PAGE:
How do you promote mindfulness on your team?

The key to nurturing mindful teams is to lead by example. If you want a mindful team, work on your own mindfulness first.

1. Manage your own distractions and discourage multitasking

It can start by catching yourself in the never-ending cycle of distraction and multitasking that most of us experience today. We are over-stimulated creatures and this does not come in handy for productivity or mental clarity.

One Slack message can trigger a reminder of an email that needs answering and that email made you recall a point to add to your to-do list, which prompts you to open your calendar and book another meeting… Catch yourself. Be aware. If you can start by helping yourself here, you can build up mindfulness from the ground up and then help your team master theirs.

2. Think before reacting and pay attention to your own behaviour

Promoting mindfulness all around also means paying attention to your behavior and reactions, working habits, overall stress level, and how you choose to handle it. Did someone say something to upset you? Before shooting a reply, think. Ask yourself what you think their intentions were. Ask yourself what is the most productive way to answer this. Take your time. When you model this mindful behavior, it will be easier to nurture it in others.

3. Take time to reset between meetings and big moments

Try taking a walk in between meetings or before difficult conversations to center yourself. This kind of mindfulness training is good for the whole team.

The main idea is to discuss the importance of taking the time to recalibrate. Especially these days, when your team might be on endless Zoom calls, encourage them to get up, take a walk, and change the scenery in between meetings. You can also try starting each meeting with a check-in to see how everyone is feeling, or take two minutes of ‘quiet time’ before getting started to let people get into the present moment.

💡 Tip: Your phone can be a source of distraction and stress. Turning off phone notifications while engaging in your task at hand is wise. The same thing goes for emails. Don’t see to each new email as it flies into the inbox. Rather, make checking and responding to emails a designated task with a set time to do it.

Finally, know that mindfulness isn’t about a zen-like state that dissolves all stress. It’s natural for there to be some distraction and stress at any workplace. Mindfulness techniques at work can help you find the sources of these issues, and give you the patience to confront it in a more productive way.

How to build mindfulness as a leader

Leadership gif

Communication and listening: The way you express mindfulness as a leader is through communication. Open communication is key. When you’re speaking with an employee or your team, really focus on listening to them completely before even beginning to think about how you are going to respond.

Have a beginner’s mindset: Whenever you get the chance, try to learn something from one of your team members. At times, even when you think you do know something, it’s good to understand how someone else might teach and explain it in their own way.

Let go of ego: In the end it’s a matter of leadership presence that adopts humility. You might be the team leader, but you don’t have to embody a boss mindset where you know more than anyone and are better at doing everything. Know your limitations and don’t be guarded about them. Try exercising emotional intelligence, which isn’t about better or worse, but better together.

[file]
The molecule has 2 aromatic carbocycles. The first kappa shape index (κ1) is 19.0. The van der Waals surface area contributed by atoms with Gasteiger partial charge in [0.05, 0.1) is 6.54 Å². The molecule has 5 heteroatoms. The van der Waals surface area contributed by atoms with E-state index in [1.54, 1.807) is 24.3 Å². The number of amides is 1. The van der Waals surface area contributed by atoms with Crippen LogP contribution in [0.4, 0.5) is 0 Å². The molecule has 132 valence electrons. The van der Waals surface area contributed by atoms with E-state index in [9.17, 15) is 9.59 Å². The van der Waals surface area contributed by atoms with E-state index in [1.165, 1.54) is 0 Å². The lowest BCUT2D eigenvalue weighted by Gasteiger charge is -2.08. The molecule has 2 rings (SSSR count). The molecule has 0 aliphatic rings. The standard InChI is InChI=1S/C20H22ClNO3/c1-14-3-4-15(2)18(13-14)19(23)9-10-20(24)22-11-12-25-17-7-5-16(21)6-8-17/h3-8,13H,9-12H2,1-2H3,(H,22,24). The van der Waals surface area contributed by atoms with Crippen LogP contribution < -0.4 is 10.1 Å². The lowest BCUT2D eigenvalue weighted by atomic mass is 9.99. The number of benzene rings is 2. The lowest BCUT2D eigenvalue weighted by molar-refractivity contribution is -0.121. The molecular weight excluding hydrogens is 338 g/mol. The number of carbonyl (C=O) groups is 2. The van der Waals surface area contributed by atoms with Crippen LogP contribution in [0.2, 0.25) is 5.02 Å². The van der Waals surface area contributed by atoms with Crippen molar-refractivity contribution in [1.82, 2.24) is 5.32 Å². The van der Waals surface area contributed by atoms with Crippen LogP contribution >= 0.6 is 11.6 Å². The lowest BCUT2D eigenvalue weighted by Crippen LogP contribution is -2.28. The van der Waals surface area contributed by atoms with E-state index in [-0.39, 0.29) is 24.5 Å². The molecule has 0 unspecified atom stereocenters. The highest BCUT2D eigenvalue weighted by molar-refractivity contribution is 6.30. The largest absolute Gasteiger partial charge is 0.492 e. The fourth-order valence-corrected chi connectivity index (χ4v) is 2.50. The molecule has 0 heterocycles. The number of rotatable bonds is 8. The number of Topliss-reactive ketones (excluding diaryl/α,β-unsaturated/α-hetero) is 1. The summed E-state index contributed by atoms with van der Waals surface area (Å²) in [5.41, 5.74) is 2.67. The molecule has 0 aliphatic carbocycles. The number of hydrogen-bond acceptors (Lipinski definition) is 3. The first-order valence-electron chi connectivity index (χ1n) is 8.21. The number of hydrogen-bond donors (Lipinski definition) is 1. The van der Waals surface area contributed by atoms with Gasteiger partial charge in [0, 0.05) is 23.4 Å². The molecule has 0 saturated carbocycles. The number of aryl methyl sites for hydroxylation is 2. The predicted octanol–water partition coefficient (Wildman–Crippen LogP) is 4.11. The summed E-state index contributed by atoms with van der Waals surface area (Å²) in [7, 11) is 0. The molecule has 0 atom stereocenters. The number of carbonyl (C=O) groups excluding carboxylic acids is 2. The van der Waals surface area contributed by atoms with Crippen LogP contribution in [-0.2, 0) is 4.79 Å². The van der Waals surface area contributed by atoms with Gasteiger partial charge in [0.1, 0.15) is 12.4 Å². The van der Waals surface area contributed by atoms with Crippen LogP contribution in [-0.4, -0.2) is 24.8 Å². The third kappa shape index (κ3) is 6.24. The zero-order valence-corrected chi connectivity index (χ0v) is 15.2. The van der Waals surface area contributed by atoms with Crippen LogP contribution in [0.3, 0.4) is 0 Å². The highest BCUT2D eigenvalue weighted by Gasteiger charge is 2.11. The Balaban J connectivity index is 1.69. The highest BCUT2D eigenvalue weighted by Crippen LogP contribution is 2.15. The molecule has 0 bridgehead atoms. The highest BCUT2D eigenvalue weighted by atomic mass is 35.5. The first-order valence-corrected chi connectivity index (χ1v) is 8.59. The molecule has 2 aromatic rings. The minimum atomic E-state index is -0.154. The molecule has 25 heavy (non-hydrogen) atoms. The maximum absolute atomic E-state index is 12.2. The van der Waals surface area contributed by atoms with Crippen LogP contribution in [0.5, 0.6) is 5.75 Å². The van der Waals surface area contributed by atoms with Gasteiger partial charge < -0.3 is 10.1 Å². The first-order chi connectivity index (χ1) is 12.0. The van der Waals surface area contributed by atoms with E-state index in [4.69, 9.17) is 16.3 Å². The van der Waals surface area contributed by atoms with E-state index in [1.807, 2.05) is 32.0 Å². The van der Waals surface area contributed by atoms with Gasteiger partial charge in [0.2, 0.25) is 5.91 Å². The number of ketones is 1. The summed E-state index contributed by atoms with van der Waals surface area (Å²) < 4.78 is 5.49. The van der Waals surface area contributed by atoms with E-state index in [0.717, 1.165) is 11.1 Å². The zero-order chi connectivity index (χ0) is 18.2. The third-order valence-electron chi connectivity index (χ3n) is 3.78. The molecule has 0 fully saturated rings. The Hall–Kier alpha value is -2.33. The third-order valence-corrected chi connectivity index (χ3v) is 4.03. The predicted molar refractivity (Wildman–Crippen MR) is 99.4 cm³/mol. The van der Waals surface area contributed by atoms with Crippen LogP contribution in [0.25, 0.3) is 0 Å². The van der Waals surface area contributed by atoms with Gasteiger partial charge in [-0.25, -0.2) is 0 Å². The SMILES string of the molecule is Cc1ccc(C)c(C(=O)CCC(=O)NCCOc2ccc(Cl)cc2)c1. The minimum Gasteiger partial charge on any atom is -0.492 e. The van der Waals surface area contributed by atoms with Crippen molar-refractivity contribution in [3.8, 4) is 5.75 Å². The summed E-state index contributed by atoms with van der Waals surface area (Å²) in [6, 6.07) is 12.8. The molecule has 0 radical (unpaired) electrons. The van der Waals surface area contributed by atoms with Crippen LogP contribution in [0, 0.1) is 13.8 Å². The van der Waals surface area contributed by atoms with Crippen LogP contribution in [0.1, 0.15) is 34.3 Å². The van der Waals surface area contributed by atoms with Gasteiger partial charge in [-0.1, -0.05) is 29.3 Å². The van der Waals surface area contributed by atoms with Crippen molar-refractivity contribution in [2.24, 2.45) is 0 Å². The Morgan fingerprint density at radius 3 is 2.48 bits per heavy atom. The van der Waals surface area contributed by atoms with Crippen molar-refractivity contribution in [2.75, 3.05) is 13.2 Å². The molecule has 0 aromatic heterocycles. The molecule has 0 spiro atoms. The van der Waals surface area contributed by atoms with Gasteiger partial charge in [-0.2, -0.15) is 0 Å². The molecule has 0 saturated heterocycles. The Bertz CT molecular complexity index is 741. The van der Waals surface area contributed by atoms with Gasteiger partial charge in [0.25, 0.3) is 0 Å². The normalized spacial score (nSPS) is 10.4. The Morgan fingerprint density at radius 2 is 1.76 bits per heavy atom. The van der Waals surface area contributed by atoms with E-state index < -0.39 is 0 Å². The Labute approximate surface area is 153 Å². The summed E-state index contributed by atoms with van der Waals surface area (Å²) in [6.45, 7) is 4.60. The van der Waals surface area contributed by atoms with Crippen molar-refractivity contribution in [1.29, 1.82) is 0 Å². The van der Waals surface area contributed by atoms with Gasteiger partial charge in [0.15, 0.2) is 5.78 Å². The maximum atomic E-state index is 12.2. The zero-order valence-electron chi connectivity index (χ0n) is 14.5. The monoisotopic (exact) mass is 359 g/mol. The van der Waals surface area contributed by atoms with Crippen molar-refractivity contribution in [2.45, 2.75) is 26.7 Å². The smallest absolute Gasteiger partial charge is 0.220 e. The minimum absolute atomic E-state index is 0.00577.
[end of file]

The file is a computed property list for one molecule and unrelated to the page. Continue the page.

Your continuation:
đź’ˇActionable tips

  • When you’re holding meetings, don’t allow phones or laptops or any other gadgets. Have one person be the designated note-taker who shares the notes afterwards.
  • When you’re interacting with an employee you think you know, try to focus on learning something new about them. Maybe there’s a new skill in there you can nurture.
  • While group meditation exercises are a good idea, they shouldn’t be mandatory. Some people might not feel comfortable. Let people decide their own level of engagement.
  • Maybe some of your employees are already into mindfulness training. Ask them to be mindful reps to help others. They could even lead sessions.
  • Plan your day so that when you meet with employees, you’re sure you’ve got nothing else to do. Let them know the times that are always open to chat, so you can give them your open-minded attention.
  • Extra work-from-home tip: Have your team take turns sharing what helps them center themselves, whether it be a meditation app they use, a productive means to structure their daily tasks, or how they have been managing stress.

Tracking mindfulness in the workplace with Officevibe

You’ll want to monitor the levels and frequency of deliberate mindfulness techniques put into place at work. See what’s helping and what isn’t; awareness is key. While the well-being of everyone on your team is the primary goal, you do want to keep the pulse on how to best boost productivity.

Officevibe is a trust-building platform used by over 50K managers around the globe that allows employees to give feedback on whether they’re feeling confident, stress-free, and satisfied in their day-to-day. It’s a great way to gauge how effective and mindful your leadership is.

The mindful workforce of tomorrow

In these times of increasing work-from-home arrangements and other potentially stressful social adjusting, it could be harder for a leader to forge a positive connection to the team. By being a mindful leader, you can help your team learn how to focus, to manage stress and banish distraction, thereby making any space a calm, focused productive space for working.

As for the work relationships, they will experience strain in these times. Having a mindful attitude and practicing mindful leadership will help overcome some of these spatial distances by demonstrating to your team you care about their well-being.